A couple months ago a man from west Tennessee contacted us about the possibility of stocking his new three-acre pond. In the course of our conversation, he asked for references from pond owners we have done work for, which we gladly provided. A couple days later one of those references happened to call us to let us know he needed some more fish food; he mentioned that the gentleman from west Tennessee had called him. He also mentioned that the gentleman had asked if coppernose would survive our winters, because another hatchery had told him coppernose wouldn’t do well in Tennessee ponds.
Coppernose are a substrain of bluegill native to Florida, and as such, they certainly have a northern limit, just as Florida largemouth do: if you live in the Upper Peninsula of Michigan, for instance, and you stock coppernose in your six-foot-deep pond, you’re probably not going to be happy with the results.
If, on the other hand, you happen to live in the great state of Tennessee, and you stock coppernose into your pond, you have the potential to end up with some very big bluegill. If you’re one of those anglers for whom big bluegill are not just an afterthought but the primary goal for your pond, you’re cheating yourself if you don’t stock coppernose.
How much of a difference do coppernose make in a Tennessee pond over the northern-strain bluegill which are native to our waters? Two weeks ago we electrofished one of the ponds we guide on and removed approximately 100 bluegill ranging in size from three to nine inches; most of the fish were in the eight- to nine-inch range, certainly acceptable-size bluegill, and big to many anglers. Why did we remove them? They were northern-strain and we did it to make room for approximately 150 coppernose that we transplanted from another pond on the same property. The pond we added the coppernose to has been our second-best trophy bluegill pond for close to three years now, and typically coughs up at least one bluegill 10″ or better every time we take a guide client there. But its ‘gill population has been comprised almost entirely of northern-strain up until now, and the fishing is so far behind our best pond, in which coppernose make up a sizable portion of the population, that after six years we could no longer ignore the superiority of coppernose in our waters. We intentionally left the pond that just received the transplant, entirely northern-strain for the first four years we worked with the property, as an experiment to see whether there really was a major difference.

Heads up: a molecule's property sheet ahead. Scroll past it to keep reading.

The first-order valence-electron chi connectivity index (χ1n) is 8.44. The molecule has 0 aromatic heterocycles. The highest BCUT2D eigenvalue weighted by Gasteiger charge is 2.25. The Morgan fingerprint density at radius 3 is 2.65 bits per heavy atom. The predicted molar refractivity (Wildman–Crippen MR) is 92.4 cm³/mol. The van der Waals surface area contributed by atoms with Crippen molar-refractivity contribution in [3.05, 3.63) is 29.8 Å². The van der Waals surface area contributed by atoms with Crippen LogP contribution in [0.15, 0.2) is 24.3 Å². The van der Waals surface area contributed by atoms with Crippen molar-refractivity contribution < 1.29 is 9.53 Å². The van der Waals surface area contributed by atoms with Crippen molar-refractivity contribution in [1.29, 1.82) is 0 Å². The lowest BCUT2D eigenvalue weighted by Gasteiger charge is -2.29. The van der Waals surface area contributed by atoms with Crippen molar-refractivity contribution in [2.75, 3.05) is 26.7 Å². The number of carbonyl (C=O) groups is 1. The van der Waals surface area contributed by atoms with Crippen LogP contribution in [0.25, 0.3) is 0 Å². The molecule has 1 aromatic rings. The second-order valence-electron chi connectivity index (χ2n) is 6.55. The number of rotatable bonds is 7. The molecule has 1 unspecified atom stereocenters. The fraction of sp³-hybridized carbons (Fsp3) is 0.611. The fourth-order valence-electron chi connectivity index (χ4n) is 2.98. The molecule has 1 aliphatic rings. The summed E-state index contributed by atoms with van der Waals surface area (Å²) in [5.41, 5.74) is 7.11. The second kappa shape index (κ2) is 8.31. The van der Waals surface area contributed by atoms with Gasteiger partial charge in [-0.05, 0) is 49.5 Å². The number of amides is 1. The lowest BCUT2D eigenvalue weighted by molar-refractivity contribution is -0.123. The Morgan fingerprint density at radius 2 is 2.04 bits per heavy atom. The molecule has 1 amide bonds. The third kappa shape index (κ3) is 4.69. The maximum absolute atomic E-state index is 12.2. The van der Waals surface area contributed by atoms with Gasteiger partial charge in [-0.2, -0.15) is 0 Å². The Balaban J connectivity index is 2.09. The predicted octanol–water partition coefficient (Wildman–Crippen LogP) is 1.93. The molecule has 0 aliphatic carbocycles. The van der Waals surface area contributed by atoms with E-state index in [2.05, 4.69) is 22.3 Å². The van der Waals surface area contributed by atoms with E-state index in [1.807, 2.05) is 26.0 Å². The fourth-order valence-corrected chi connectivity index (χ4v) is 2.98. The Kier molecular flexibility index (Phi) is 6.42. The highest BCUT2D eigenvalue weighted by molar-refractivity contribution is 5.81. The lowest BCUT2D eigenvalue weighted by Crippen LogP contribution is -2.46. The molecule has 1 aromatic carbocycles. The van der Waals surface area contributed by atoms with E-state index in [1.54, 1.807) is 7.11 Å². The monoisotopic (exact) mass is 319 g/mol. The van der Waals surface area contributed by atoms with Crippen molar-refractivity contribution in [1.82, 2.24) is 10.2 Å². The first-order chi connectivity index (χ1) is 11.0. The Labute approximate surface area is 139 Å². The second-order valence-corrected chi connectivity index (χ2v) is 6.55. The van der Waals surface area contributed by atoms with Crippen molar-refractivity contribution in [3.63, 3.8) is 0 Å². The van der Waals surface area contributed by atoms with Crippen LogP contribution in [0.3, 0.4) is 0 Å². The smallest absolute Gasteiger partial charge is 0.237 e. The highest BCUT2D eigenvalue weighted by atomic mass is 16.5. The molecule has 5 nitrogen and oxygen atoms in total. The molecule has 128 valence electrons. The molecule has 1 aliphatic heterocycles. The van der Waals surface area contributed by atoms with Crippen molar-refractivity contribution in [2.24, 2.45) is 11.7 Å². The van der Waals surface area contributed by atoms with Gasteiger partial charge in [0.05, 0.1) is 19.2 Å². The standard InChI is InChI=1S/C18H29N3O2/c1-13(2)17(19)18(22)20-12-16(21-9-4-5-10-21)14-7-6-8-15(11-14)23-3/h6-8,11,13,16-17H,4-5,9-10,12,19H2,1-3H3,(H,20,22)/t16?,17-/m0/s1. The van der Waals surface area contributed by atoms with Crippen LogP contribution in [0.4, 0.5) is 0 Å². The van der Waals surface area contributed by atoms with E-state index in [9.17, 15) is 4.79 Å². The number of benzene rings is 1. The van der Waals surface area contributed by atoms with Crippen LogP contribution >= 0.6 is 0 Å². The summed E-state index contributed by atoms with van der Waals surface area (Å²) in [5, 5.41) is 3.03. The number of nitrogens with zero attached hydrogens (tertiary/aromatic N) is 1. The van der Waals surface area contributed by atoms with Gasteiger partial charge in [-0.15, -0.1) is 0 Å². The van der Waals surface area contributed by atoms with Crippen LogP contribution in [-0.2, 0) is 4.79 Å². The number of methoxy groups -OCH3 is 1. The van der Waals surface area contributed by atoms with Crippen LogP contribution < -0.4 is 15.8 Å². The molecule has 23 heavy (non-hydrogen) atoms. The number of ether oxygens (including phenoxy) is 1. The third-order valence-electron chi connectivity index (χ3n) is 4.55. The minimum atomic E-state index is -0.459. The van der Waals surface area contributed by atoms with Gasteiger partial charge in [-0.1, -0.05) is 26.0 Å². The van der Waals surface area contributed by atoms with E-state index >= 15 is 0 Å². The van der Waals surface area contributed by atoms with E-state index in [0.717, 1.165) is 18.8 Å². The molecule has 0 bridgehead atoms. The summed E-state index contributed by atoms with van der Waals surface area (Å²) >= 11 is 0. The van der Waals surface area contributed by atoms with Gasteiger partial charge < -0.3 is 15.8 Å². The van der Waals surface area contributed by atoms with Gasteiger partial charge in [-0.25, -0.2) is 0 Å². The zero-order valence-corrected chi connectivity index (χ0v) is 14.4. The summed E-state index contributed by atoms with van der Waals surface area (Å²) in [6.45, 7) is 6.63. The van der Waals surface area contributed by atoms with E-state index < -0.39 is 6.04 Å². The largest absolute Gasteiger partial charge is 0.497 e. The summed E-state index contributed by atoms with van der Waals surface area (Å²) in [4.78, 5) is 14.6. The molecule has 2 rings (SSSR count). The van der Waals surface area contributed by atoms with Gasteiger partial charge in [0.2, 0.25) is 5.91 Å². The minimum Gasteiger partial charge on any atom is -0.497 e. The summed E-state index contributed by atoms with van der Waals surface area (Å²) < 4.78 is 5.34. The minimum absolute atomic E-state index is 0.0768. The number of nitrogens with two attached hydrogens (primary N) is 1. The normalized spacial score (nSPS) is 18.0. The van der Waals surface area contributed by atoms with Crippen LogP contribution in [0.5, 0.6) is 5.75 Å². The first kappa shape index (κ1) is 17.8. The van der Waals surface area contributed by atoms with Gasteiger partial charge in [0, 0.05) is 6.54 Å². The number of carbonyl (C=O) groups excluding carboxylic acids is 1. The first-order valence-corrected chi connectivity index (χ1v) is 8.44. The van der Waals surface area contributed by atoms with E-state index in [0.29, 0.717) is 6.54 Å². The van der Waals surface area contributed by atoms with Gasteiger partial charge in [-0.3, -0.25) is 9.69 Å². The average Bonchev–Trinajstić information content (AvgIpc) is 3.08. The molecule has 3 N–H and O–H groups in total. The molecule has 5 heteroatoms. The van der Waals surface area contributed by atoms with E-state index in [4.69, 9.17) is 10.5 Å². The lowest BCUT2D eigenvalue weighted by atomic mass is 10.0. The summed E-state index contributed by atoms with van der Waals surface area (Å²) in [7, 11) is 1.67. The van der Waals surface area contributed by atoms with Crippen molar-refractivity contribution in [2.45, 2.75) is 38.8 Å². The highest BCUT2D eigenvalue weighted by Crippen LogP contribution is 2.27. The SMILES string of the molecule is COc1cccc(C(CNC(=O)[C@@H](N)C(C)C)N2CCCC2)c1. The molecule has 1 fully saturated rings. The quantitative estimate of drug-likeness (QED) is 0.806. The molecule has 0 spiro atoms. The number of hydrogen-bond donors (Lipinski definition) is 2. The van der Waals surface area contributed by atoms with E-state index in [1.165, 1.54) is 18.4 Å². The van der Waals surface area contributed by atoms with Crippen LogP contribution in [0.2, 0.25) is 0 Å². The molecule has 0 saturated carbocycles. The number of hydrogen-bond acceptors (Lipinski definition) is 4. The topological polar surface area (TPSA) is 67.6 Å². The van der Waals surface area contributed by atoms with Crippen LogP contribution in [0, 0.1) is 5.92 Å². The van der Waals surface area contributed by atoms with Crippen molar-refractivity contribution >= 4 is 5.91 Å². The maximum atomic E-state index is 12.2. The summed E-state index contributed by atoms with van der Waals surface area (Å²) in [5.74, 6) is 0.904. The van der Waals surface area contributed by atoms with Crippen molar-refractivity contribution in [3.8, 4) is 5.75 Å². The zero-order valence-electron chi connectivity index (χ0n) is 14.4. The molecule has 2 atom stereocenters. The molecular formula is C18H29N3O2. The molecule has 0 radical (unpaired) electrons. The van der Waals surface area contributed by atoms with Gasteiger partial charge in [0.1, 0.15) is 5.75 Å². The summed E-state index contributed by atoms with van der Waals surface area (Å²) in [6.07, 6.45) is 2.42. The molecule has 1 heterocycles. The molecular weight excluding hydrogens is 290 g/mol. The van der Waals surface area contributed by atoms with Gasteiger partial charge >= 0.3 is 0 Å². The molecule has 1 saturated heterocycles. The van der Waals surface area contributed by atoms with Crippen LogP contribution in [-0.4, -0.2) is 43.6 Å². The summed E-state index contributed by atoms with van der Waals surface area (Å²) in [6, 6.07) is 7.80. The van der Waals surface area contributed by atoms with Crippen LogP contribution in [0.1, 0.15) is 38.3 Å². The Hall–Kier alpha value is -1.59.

So what about this claim from one of our competitors that coppernose can’t hack Tennessee winters? It’s hard to know whether they really believe that, or were just trying to get the sale at any cost; they raise northern-strain at their facility, so perhaps they believe it. Our two largest competitors both stock coppernose exclusively (even if their coppernose aren’t all the way coppernose – read my blog on choosing a company to stock your pond). We have stocked coppernose in Tennessee ponds for several years now, and have only observed winter-kill once, when we stocked 500 3-4″ coppernose into a very shallow (six feet at its deepest spot) pond in mid-October, and two weeks later a cold snap came through before the fish had had a chance to acclimate to the pond. Apart from that one instance, we have seen them thrive in a wide range of pond sizes and depths; and their growth rate and top-end potential is dramatically superior to that of northern-strain bluegill. Here are a few pieces of evidence for your consideration: